US court rules against Bolivian ex-prez in rights case


The US Court of Appeals of the Eleventh Circuit in Miami vacated a lower court¬†judgment that had exonerated former¬†Bolivian president Gonzalo (“Goni”) S√°nchez de Lozada and his defense minister Carlos S√°nchez Berza√≠n¬†of responsibility for the killing of protesters during the 2003 “Gas War.”¬†¬†The pair fled to exile in the United States after repression that led to the deaths of at least¬†58 protesters failed to put down the protests. In 2007, surviving relatives of eight killed in the repression brought suit against the two exiled leaders in a US district court under the Torture Victim Protection Act.¬†The case, Mamani et. al v. S√°nchez de Lozada and S√°nchez Berza√≠n, marked the first time a former head of state has stood trial for human rights violations in a US court. In April 2018, the jury found the two liable under the TVPA¬†and awarded plaintiffs $10 million in damages after a month-long trial that included six days of deliberations.¬†But in an unusual move, Judge James I. Cohn set aside the jury verdict and entered its own judgment in May 2018,¬†holding the defendants not liable based on insufficient evidence. The Eleventh Circuit has now reversed¬†Cohn’s ruling, and¬†remanded the case to the district court. The lower court is instructed to¬†weigh whether the jury verdict should be reinstated.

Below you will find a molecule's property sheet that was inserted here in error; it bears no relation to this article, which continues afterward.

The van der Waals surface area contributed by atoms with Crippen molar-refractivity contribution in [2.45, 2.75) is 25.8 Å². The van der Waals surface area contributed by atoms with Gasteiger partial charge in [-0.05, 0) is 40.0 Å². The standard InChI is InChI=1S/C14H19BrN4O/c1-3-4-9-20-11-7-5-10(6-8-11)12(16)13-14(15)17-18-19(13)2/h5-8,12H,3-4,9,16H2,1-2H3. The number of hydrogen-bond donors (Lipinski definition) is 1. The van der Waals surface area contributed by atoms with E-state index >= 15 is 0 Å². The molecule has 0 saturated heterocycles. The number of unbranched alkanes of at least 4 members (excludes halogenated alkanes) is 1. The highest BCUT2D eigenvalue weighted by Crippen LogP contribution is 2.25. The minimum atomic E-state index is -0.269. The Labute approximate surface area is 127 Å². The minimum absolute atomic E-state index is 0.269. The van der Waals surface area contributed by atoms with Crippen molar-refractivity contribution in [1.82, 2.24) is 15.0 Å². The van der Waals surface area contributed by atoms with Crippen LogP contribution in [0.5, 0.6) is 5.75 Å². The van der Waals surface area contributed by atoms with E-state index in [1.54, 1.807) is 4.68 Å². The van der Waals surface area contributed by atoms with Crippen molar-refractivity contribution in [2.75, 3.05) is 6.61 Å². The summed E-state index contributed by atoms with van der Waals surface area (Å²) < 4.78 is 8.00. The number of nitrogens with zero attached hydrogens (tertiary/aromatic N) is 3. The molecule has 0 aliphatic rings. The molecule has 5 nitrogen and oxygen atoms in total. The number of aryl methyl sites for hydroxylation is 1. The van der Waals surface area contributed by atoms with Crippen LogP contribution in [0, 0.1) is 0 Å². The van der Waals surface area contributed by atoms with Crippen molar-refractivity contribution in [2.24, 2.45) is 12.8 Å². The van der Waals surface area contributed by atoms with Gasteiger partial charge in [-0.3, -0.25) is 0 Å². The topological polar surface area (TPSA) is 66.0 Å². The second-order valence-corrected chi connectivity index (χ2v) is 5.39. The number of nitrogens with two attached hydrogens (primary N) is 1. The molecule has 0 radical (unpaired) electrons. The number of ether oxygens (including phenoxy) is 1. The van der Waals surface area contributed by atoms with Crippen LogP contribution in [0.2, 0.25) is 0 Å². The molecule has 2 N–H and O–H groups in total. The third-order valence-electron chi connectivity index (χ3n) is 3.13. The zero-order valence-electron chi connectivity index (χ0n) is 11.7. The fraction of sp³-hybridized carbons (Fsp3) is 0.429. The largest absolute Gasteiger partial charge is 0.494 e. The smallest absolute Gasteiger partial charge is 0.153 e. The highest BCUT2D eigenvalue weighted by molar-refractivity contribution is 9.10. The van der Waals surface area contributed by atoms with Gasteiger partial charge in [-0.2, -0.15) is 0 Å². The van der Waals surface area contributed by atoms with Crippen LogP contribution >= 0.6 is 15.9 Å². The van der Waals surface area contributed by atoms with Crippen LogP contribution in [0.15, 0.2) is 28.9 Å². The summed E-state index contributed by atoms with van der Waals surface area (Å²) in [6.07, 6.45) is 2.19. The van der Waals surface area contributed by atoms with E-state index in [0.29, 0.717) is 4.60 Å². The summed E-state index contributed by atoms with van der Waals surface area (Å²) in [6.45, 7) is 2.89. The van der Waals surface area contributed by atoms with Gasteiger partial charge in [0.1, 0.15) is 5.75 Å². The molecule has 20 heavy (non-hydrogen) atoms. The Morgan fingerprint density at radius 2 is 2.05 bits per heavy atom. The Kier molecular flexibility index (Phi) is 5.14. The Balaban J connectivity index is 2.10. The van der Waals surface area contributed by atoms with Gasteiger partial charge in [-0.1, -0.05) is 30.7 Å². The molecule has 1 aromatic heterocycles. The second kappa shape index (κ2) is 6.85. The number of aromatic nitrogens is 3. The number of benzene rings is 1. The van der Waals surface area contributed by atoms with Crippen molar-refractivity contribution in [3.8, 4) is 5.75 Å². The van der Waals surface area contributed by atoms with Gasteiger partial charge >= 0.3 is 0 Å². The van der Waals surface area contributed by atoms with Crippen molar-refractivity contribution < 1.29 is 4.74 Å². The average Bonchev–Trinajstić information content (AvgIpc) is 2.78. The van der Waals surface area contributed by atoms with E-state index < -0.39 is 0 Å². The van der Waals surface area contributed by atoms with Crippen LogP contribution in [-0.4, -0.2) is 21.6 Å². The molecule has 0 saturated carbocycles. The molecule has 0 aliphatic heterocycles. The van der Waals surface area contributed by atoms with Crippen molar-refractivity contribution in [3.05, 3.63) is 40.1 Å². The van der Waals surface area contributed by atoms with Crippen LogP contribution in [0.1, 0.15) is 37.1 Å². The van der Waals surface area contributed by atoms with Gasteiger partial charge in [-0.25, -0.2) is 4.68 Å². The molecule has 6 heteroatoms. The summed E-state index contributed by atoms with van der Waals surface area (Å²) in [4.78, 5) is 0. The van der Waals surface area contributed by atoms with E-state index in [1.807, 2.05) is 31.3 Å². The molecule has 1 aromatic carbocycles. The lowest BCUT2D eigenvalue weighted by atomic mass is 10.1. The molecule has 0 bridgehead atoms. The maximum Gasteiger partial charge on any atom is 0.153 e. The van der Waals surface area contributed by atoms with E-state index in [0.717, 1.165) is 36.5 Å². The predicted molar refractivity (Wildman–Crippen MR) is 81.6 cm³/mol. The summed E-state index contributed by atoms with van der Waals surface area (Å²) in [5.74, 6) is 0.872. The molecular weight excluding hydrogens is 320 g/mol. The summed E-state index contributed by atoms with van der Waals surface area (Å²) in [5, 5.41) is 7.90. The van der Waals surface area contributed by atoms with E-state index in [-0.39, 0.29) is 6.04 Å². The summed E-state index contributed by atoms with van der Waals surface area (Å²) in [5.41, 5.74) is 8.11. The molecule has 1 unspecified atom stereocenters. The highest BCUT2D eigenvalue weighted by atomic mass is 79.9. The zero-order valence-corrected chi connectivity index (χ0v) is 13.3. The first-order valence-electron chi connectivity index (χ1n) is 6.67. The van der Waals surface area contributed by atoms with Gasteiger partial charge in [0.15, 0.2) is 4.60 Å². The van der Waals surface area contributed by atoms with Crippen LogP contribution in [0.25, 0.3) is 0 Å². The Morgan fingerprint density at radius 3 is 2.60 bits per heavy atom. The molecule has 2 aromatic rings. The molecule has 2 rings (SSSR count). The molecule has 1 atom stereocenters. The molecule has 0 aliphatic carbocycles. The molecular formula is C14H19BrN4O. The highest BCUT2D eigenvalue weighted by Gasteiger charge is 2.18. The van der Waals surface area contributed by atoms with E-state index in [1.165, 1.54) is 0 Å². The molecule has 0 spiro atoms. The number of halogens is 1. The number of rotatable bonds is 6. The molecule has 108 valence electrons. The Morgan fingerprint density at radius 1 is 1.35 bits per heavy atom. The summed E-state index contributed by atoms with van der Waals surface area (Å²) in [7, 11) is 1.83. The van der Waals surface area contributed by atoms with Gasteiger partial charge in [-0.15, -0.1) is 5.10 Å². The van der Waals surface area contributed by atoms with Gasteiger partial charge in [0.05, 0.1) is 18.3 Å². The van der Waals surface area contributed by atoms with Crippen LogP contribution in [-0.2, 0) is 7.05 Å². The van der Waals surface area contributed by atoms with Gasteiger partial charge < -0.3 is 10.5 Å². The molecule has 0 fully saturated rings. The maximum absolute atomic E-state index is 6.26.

Also at issue in the appeal was¬†evidence favorable to the defendants¬†from US Embassy cables. The appeals court ruled this evidence was prejudicial and inadmissible¬†hearsay that was¬†provided to the jury improperly,¬†delegitimizing the acquittal on a second “wrongful death” charge in the case, that was brought under Bolivian law. A new trial has been ordered on the “wrongful death” charge.

The plaintiffs have been represented in the case by the Center for Constitutional Rights, Harvard Law School’s International Human Rights Clinic, and the DC-based Akin Gump as well as Bolivian human rights lawers. (Harvard Law Today, Carwil Without Borders, CCR)

Note: Under the former government of President Evo Morales, who was ousted last year, Bolivia had been seeking the extradition¬†of¬†S√°nchez de Lozada and¬†S√°nchez Berza√≠n to face “genocide” charges.

Photo of plaintiffs Eloy and Etelvina Mamani, center, and legal team via Harvard Law Today